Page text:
This section provides more information on the profile of single parents. It examines the work of OPFS on tackling inequalities faced by families through a series of survey’s, reports and briefings. Find out more in links below.
Evaluation of the OPFS Practitioner Advice Service funded by Comic Relief to provide a single parent financial capability helpdesk for frontline staff in Glasgow.
Draft briefings from the Community Connections Project
If you are a single parent on a zero-hours contract how can you get reliable childcare when you need it, and which doesn’t leave you worse off? How do you pay for childcare in order to retrain for work or for better work? What if you need childcare by the hour and not by the session? Or occasionally but not regularly?
The availability of childcare to help parents into work and training is vital in tackling child poverty. But childcare affordability and flexibility are major barriers facing single parents who want to take up work or get qualifications, with the quality of childcare an associated concern.
To contribute to the Scottish Governments Child Poverty Delivery Plans OPFS undertook an on-line and
paper-based survey on single views on the impact of poverty and what they felt government
One Parent Families Scotland (OPFS) and Child Poverty Action Group in Scotland (CPAG) have published a new report today on the the impact of the lower Benefit Cap which was introduced in November 2016 to £20,000 per annum (£13,400 for single people without children). …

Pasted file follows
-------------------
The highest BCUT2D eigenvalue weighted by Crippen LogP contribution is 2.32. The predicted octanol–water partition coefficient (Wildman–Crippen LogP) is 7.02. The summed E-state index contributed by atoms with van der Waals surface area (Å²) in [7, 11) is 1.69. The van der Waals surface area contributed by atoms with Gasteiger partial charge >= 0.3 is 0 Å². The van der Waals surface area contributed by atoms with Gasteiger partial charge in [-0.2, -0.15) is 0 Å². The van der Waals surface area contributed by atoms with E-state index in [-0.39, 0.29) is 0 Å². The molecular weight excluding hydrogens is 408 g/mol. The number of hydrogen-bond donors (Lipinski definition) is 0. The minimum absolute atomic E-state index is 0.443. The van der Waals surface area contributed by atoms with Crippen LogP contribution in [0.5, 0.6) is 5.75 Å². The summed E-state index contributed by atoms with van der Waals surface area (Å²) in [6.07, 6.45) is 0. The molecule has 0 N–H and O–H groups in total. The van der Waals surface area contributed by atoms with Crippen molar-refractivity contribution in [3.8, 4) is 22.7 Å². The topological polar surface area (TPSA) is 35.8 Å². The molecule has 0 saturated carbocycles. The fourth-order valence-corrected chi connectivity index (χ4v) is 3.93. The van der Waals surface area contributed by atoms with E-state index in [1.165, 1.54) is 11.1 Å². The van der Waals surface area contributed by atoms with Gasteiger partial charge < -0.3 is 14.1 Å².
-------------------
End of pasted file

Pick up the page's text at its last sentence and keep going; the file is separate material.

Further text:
Universal Credit is a new benefit that is replacing many of the current benefits and tax credits. It is for individuals and families of working age whether they are in work or not working.
A recent Community Choices Project, funded by Scottish Government, held its Participatory Budgeting event for parents and children from two primary schools in Castlemilk. Over 170 Parents, families and children attended.
OPFS was a partner in a UK wide “Participatory One Parent Proofing” initiative funded by the Big Lottery. This involved three years of participatory research by single parents and development of a one parent participatory toolkit.
We recently carried out a survey of single parents in Glasgow asking about their policy priorities.Three key areas are: childcare; welfare reform and employment.
Why are so few single parents entering education? Our survey into single parents and further education threw up a few surprises.
Our survey reveals that three-in-four single parents have experienced stigma in the last two years.
Report: Exploring the impacts of the UK government’s welfare reforms on lone parents moving into work (Sep 2014)
Literature Review: The impacts of welfare reforms on lone parents moving into work (May 2014)
We have contributed to research on single parents.
- Edinburgh University- Stakeholder participation in research project COPE – Combating Poverty in Europe.
- University of Bristol, supported singe parent involvement in research in the Glasgow area as part of a national study of poverty and social exclusion.
- Employability Practice Exchange- met practitioners from Steget Videre in Umea for their Practice Exchange visit to Glasgow.
- Grundvig European Project – Participation in the project “STROMO” to share knowledge and experience on approaches, projects, methods and network structures for an improved support structure for the target group single parents in Europe’
- Glasgow Centre for Population Health- Steering Group for research project exploring the challenges and opportunities facing lone parents, with children over the age of five, in receipt of out-of-work benefits and moving into paid work as part of the UK government’s welfare reforms.